Once we accept mythical thought as having a validity of its own, we are prepared to find that something very much like myth is still at work beneath the surface of the rational or "civilized" mind. Freud often touches on this affinity between myth and the unconscious, notably in his account of the Oedipus complex; but Freud primarily confines himself to analysis of the individual unconscious, and he conceives of the universal patterns of the unconscious mainly on the analogy of organic functions of the body rather than poetic forms.^ For Jung the idea of myth is more important--indeed, all-important. He postulates a "collective unconscious" beneath the individual unconscious, and he maintains that it is "an ocean of images and figures." These "archetypes" are instinctual, primordial; they are the radical elements of all myth and of all the fantasies and dreams of men. Strictly speaking, they are inaccessible to consciousness--mere predispositions of the psyche, unfilled outlines, formal laws. We know of them only by means of the overt myths, fantasies, and actual behavior that give them specific content in individual instances and that are the conscious embodiment of the unconscious archetypes. [p. 618]
It may be asked what attitude consciousness should take toward the unconscious myth-making forces and toward the universal archetypes that subsume even the individual unconscious. Jung replies, somewhat like Freud, that consciousness has grown out of the unconscious as a very late development in nature, but nevertheless it can claim to be a necessary condition for any truly human life. It is a method of direction and control of archetypal compulsions.^ Yet Jung is as much concerned with asserting the inherent value of the archetypes, and hence of the myths in which they are revealed, as he is with supporting the uneasy rule of conscious thought. Though baleful and destructive in many of their manifestations, the archetypes are the essence of man; in them the whole nature of man strives to realize itself. If they are reflected in psychic disturbances, one of the functions of spontaneous art is to relieve these disorders by expressing the mysterious inner forces of the psyche.
Jung denominates the most disturbing of the archetypes as the shadow, the anima, the animus, and the mother. The shadow is the archetypal dark self, obsessively driven toward evil; the anima is the male's archetype of the female, the animus is the female's archetype of the male. The mother archetype, one of the most important, has a multitude of mythical dimensions, both positive and negative, good and evil. Such pre-existent forms assume various contents as they emerge into the individual experience of life and are projected outward by the psyche. Since they often have disastrous effects upon the individual's apprehension of the world, Jung's therapy aims at making the patient aware that his world consists of projected forms. In this way he is saved from damaging illusions and at the same time regains a precious part of himself, his portion of the racial unconscious.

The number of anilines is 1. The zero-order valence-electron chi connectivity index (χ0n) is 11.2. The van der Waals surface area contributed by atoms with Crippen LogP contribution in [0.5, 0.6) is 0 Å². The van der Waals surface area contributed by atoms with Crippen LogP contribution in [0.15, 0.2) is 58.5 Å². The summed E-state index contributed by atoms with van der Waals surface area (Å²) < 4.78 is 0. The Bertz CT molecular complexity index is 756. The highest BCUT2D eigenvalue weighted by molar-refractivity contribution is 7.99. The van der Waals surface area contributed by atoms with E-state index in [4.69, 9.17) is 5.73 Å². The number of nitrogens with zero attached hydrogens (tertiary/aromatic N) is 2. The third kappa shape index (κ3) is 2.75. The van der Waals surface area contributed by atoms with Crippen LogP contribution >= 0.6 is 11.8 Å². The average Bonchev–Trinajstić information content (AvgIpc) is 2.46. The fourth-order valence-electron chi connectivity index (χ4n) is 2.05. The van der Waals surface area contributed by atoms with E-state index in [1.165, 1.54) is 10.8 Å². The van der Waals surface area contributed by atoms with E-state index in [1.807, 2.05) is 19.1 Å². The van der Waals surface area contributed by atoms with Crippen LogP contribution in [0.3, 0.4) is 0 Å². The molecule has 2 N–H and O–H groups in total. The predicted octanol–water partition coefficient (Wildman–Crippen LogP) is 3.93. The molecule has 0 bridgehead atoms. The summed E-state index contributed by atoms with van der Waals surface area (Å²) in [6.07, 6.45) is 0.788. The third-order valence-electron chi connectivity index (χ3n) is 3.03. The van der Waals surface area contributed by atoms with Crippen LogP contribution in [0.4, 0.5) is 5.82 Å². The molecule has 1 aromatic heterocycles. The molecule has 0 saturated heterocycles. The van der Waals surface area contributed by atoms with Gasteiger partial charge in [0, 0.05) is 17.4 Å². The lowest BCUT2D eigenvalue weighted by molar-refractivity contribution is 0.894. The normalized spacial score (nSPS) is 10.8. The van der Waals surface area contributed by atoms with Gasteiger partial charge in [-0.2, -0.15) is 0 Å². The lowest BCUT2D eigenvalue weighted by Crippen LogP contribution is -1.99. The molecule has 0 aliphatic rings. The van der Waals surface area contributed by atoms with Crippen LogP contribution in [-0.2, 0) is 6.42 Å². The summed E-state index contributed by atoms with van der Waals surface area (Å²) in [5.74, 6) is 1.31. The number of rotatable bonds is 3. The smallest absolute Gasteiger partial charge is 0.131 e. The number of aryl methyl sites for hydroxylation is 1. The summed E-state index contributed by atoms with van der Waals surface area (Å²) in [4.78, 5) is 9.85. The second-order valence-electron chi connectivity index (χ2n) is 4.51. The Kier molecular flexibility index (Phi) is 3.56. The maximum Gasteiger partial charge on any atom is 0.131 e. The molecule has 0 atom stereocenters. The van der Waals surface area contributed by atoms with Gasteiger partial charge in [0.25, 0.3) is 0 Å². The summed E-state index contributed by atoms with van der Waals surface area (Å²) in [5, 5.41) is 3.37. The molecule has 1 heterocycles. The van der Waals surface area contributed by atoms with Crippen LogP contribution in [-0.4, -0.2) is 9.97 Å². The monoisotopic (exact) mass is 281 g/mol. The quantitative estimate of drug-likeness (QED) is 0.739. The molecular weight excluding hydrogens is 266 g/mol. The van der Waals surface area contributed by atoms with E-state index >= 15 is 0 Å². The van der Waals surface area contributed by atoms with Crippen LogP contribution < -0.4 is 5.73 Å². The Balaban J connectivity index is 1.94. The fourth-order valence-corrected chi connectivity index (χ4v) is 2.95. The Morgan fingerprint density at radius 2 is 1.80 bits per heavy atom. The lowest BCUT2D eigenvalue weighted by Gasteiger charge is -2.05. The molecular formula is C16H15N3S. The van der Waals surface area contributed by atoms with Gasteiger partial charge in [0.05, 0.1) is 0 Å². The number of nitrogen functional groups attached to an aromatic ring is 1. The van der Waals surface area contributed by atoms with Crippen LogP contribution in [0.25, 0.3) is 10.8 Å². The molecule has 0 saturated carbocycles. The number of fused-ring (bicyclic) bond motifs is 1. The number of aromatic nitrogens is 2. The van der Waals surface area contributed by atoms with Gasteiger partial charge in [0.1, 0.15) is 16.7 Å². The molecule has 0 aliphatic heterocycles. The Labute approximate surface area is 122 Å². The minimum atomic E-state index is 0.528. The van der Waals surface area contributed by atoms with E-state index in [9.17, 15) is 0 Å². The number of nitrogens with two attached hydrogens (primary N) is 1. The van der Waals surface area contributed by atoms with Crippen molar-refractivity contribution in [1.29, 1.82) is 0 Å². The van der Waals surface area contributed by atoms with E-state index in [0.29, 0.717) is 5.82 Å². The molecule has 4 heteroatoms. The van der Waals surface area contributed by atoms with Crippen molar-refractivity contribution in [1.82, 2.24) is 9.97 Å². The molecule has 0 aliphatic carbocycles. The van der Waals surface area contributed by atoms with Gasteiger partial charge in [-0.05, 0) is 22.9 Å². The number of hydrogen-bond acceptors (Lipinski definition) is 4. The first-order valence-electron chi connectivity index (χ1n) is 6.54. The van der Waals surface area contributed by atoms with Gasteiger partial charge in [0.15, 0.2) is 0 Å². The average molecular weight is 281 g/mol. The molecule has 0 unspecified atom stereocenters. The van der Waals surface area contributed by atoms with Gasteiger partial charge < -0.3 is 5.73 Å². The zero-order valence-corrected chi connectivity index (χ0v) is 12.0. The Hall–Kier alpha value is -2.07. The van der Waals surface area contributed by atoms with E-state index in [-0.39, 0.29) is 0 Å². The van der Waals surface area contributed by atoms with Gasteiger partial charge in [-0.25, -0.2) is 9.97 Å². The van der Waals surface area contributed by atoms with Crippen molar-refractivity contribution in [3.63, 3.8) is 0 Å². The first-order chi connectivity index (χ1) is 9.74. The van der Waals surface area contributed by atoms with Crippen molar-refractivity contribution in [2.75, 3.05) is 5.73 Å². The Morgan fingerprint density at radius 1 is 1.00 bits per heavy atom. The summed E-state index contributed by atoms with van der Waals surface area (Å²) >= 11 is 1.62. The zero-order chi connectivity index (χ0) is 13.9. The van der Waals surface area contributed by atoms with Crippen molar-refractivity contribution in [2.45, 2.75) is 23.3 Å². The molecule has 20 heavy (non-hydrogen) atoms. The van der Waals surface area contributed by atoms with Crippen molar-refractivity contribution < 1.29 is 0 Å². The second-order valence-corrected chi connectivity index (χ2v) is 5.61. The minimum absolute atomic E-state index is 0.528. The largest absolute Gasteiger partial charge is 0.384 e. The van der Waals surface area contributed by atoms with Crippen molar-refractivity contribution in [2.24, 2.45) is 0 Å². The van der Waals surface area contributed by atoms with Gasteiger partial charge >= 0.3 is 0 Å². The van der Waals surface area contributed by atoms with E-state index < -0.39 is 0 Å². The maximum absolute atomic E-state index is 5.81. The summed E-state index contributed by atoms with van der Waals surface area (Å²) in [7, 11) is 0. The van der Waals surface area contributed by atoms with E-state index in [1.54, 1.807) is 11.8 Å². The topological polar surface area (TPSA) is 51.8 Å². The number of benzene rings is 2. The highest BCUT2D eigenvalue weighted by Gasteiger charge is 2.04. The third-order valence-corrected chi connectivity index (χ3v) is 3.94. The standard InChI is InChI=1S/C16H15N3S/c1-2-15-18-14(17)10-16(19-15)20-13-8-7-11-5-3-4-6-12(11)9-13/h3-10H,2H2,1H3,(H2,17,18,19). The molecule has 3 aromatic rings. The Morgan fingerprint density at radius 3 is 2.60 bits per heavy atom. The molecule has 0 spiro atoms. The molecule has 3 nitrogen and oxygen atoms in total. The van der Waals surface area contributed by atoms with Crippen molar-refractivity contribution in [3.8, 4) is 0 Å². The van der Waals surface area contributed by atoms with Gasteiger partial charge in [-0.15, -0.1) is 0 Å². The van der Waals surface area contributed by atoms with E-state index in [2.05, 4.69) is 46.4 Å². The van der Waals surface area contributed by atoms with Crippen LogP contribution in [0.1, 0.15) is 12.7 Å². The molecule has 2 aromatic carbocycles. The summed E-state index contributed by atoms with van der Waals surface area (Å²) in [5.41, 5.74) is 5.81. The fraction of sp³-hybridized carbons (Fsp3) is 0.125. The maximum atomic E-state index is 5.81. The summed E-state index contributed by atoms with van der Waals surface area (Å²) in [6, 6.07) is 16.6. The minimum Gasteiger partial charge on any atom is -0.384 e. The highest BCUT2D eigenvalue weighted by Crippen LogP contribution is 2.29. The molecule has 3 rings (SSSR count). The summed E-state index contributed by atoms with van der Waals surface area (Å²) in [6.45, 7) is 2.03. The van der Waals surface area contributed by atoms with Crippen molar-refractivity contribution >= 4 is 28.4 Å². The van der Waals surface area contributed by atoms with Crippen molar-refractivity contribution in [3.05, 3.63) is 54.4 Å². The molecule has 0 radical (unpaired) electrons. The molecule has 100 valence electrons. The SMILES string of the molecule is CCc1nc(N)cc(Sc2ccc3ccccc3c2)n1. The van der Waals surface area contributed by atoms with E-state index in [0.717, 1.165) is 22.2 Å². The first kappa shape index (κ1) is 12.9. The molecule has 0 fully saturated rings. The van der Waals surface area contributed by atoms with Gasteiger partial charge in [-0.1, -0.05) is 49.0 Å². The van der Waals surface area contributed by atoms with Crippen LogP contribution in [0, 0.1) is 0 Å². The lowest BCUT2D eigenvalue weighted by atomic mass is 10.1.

If myth-making is as fundamental a human function as Jung asserts, the persistence of myth in all literatures is readily explained. Even without falling back on Jungian psychology, however, we may be tempted to identify myth with art in general and particularly with the art of poetry. Friedrich Schlegel was one of the first to perceive that such a premise would give a new strength and purpose to the creation of poetry. He proposes that poets of his time should conceive themselves in the role of myth-makers engaged in a communal enterprise. The spontaneous mythologies of ancient or primitive peoples would then find their correlative in an artfully constructed modern mythos. [Yeats developed A Vision on a similar theory.] The ideal and the real, which tend to fall apart and oppose each other in modern literature, would be co-ordinate dimensions of the created myth.^ Victor Hugo does not call for a return to the mythical ground of poetry but proclaims that this has never been lost. Poetic creation is a constant reshaping of the mask of man [p. 619] into human types, an evocation of the infinite latent forms of mankind. The great figures of literature are substantial phantoms, "the ideal realized." Neither Schlegel nor Hugo is interested in the revival of archaic or classical materials; both affirm that myth is not a particular content but a persistent way of thinking. Wagner approaches the union of art and myth in a different way. For him, the spontaneous myths of folk culture, which are communal and artless expressions of a shared life, are the source of all higher aesthetic value. These folk creations dictate the form and meaning of the most sophisticated art of later eras. The individual artist is not the maker or discoverer of the myth, but its completer, eliciting the order already implicit in his materials and compressing them into a compact, plastic whole.^